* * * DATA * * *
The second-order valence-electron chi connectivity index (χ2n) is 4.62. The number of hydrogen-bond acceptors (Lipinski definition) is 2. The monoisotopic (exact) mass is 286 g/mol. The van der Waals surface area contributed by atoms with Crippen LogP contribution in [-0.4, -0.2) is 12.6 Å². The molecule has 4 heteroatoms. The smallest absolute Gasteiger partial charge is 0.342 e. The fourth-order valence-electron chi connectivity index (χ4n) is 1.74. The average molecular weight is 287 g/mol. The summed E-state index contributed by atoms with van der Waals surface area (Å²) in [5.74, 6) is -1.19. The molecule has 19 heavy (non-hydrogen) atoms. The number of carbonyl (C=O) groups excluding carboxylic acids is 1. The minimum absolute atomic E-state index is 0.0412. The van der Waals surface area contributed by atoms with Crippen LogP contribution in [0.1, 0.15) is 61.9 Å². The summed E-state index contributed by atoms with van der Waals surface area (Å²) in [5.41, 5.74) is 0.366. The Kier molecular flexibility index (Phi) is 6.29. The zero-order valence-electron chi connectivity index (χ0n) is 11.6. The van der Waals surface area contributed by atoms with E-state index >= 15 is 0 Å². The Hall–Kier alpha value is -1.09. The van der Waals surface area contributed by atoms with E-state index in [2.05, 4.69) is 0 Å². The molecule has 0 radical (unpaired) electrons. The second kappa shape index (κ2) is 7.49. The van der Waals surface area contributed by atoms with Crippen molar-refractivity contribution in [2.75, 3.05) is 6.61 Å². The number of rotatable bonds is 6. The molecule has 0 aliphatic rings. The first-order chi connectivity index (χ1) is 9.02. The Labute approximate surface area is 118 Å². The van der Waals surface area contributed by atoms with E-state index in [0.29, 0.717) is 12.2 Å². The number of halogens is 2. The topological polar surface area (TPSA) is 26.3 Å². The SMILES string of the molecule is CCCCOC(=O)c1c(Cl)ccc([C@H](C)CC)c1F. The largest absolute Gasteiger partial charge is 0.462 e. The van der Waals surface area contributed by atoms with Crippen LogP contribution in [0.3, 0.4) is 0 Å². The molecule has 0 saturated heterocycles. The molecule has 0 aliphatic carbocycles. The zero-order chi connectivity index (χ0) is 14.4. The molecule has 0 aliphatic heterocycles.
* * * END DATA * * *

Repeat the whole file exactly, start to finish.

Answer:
The second-order valence-electron chi connectivity index (χ2n) is 4.62. The number of hydrogen-bond acceptors (Lipinski definition) is 2. The monoisotopic (exact) mass is 286 g/mol. The van der Waals surface area contributed by atoms with Crippen LogP contribution in [-0.4, -0.2) is 12.6 Å². The molecule has 4 heteroatoms. The smallest absolute Gasteiger partial charge is 0.342 e. The fourth-order valence-electron chi connectivity index (χ4n) is 1.74. The average molecular weight is 287 g/mol. The summed E-state index contributed by atoms with van der Waals surface area (Å²) in [5.74, 6) is -1.19. The molecule has 19 heavy (non-hydrogen) atoms. The number of carbonyl (C=O) groups excluding carboxylic acids is 1. The minimum absolute atomic E-state index is 0.0412. The van der Waals surface area contributed by atoms with Crippen LogP contribution in [0.1, 0.15) is 61.9 Å². The summed E-state index contributed by atoms with van der Waals surface area (Å²) in [5.41, 5.74) is 0.366. The Kier molecular flexibility index (Phi) is 6.29. The zero-order valence-electron chi connectivity index (χ0n) is 11.6. The van der Waals surface area contributed by atoms with E-state index >= 15 is 0 Å². The Hall–Kier alpha value is -1.09. The van der Waals surface area contributed by atoms with E-state index in [2.05, 4.69) is 0 Å². The molecule has 0 radical (unpaired) electrons. The second kappa shape index (κ2) is 7.49. The van der Waals surface area contributed by atoms with Crippen molar-refractivity contribution in [2.75, 3.05) is 6.61 Å². The number of rotatable bonds is 6. The molecule has 0 aliphatic rings. The first-order chi connectivity index (χ1) is 9.02. The Labute approximate surface area is 118 Å². The van der Waals surface area contributed by atoms with E-state index in [0.29, 0.717) is 12.2 Å². The number of halogens is 2. The topological polar surface area (TPSA) is 26.3 Å². The SMILES string of the molecule is CCCCOC(=O)c1c(Cl)ccc([C@H](C)CC)c1F. The largest absolute Gasteiger partial charge is 0.462 e. The van der Waals surface area contributed by atoms with Crippen LogP contribution in [0.3, 0.4) is 0 Å². The molecule has 0 saturated heterocycles. The molecule has 0 aliphatic carbocycles. The zero-order chi connectivity index (χ0) is 14.4. The molecule has 0 aliphatic heterocycles.